On October 18, 2002, Boeing declassified its secret Bird of Prey during a rollout ceremony at the company’s facility in St. Louis. Named for a spaceship in the science fiction television series Star Trek, this technology demonstrator pioneered revolutionary advances in low-observable (stealth) features, tailless aircraft design, and rapid prototyping techniques.
Built by the famous Phantom Works, the advanced research-and-development division of McDonnell Douglas, the Bird of Prey incorporated many new innovative concepts to reduce radar, infrared and visual signatures. After McDonnell Douglas merged with Boeing on August 1, 1997, Boeing continued the development of the aircraft and fully funded it. The cost of the program was somewhere around $67 million.
The airplane incorporated many new innovative concepts to reduce radar, infrared and visual signatures. Designed to represent a platform that would fly operationally during the daytime, it featured exterior markings that blended with the sky and reduced telltale shadows from components such as the engine inlet. Bird of Prey was among the first aircraft to incorporate large single-piece composite structures, low-cost disposable tooling, and three-dimensional virtual-reality design and assembly processes to ensure affordability and high performance.
The Phantom Works conceived Bird of Prey as a way to provide state-of-the-art technology demonstration at the lowest possible cost. To save money designers incorporated many off-the-shelf components, which resulted in significant consequences during the course of the test program. The Bird of Prey was powered by a Pratt & Whitney JT15D-5C turbofan engine, the same used for the Cessna Citation business jet and the main landing gear included modified components from Beech King Air and Queen Air twin-prop commuter aircraft. The pilot’s ejection seat and the emergency landing gear blow-down bottle were taken from a McDonnell Douglas AV-8B Harrier, the control stick and throttle were scavenged from an F-18 Hornet and the rudder pedals from an A-4 Skyhawk.
With pilot Rudy Haug at the controls, Bird of Prey took to the air for the first time on September 11, 1996 and only 38 missions were flown between 1996 and 1999, roughly one sortie per month. Rudy Haug, the only pilot to ever fly the Bird of Prey, reached during the test flights an operational speed of 260 knots and a maximum operating altitude of 20,000 feet.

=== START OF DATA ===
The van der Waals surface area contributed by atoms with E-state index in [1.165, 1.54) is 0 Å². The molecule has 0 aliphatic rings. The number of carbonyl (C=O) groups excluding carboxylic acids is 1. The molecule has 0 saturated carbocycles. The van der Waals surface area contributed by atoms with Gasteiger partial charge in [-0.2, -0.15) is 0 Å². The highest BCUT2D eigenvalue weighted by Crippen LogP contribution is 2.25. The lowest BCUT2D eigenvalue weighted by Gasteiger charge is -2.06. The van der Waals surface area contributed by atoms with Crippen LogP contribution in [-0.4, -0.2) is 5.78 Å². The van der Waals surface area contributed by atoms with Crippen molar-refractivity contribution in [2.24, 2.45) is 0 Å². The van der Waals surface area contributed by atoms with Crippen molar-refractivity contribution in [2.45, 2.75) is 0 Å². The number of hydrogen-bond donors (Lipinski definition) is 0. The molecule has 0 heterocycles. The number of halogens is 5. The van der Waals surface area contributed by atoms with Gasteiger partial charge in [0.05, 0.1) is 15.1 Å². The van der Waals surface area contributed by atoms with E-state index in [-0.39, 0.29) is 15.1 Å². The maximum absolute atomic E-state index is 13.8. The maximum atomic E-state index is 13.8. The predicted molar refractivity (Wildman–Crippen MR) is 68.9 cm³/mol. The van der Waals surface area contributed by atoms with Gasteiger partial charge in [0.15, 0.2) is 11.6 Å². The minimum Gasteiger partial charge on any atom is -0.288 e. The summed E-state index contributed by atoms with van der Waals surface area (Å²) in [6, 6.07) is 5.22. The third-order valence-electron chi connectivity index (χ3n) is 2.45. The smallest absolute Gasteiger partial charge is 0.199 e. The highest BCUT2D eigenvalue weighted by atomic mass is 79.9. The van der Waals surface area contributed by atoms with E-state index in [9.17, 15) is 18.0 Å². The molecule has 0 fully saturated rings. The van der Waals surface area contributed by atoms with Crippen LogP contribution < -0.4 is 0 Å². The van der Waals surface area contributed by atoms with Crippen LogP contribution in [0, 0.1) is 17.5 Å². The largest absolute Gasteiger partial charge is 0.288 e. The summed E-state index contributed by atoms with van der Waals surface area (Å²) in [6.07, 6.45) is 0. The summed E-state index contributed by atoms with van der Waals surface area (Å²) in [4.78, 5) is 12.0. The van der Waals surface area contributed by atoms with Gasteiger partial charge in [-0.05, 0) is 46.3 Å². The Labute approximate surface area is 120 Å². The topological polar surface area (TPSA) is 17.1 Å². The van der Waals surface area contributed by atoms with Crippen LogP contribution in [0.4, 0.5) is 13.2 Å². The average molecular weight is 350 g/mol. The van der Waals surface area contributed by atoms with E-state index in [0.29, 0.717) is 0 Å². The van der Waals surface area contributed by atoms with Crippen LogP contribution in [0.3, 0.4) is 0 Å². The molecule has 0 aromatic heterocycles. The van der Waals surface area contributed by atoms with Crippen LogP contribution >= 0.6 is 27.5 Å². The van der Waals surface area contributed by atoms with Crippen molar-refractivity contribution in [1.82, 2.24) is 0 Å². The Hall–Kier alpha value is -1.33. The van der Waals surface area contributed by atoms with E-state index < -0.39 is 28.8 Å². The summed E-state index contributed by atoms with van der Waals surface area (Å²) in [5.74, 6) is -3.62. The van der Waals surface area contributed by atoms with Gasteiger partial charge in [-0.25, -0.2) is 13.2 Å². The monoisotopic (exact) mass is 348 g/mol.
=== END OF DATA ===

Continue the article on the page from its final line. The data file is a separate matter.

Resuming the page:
The Bird of Prey was otherwise key in the development of a new kind of low-visibility camouflage. Areas that are usually lit most brightly (such as the horizontal flat surfaces over the wings and the top of the fuselage) were painted more darkly, and areas that are usually not quite as bright (such as the sides of the fuselage and other more vertical surfaces) were painted a lighter shade of gray. This reduced the overall contrast of the aircraft, making the whole shape appear to be one relatively even shade of gray. This made the Bird of Prey’s features difficult to discern, and made it harder to see against the sky. These low-visibility ideas are currently in use in the F-22 Raptor.
The Bird of Prey program provided many unique challenges and valuable lessons applicable to future aircraft test programs. Many of these involved technical issues, but the most important concerned project management practices.
After completion of the test program the Bird of Prey was placed in storage, and may have been destined for the scrap yard. Fortunately, however, it was saved for posterity. On July 16, 2003, the Bird of Prey and its cousin, the X-36, both were placed on permanent display at the National Museum of the U.S. Air Force at Wright-Patterson Air Force Base, Ohio.
Length 47 ft (14.30 m)
Wingspan 23 ft (7.00 m)
Height 9 ft (3.00 m)
Maximum takeoff weight 7,380 lb (3,350 kg)
Pratt & Whitney Canada JT15D-5C 2,900 lbf (12.9 kN)
Maximum speed: 260 knots (482 km/h)
Service ceiling: 20,000 ft (6,100 m)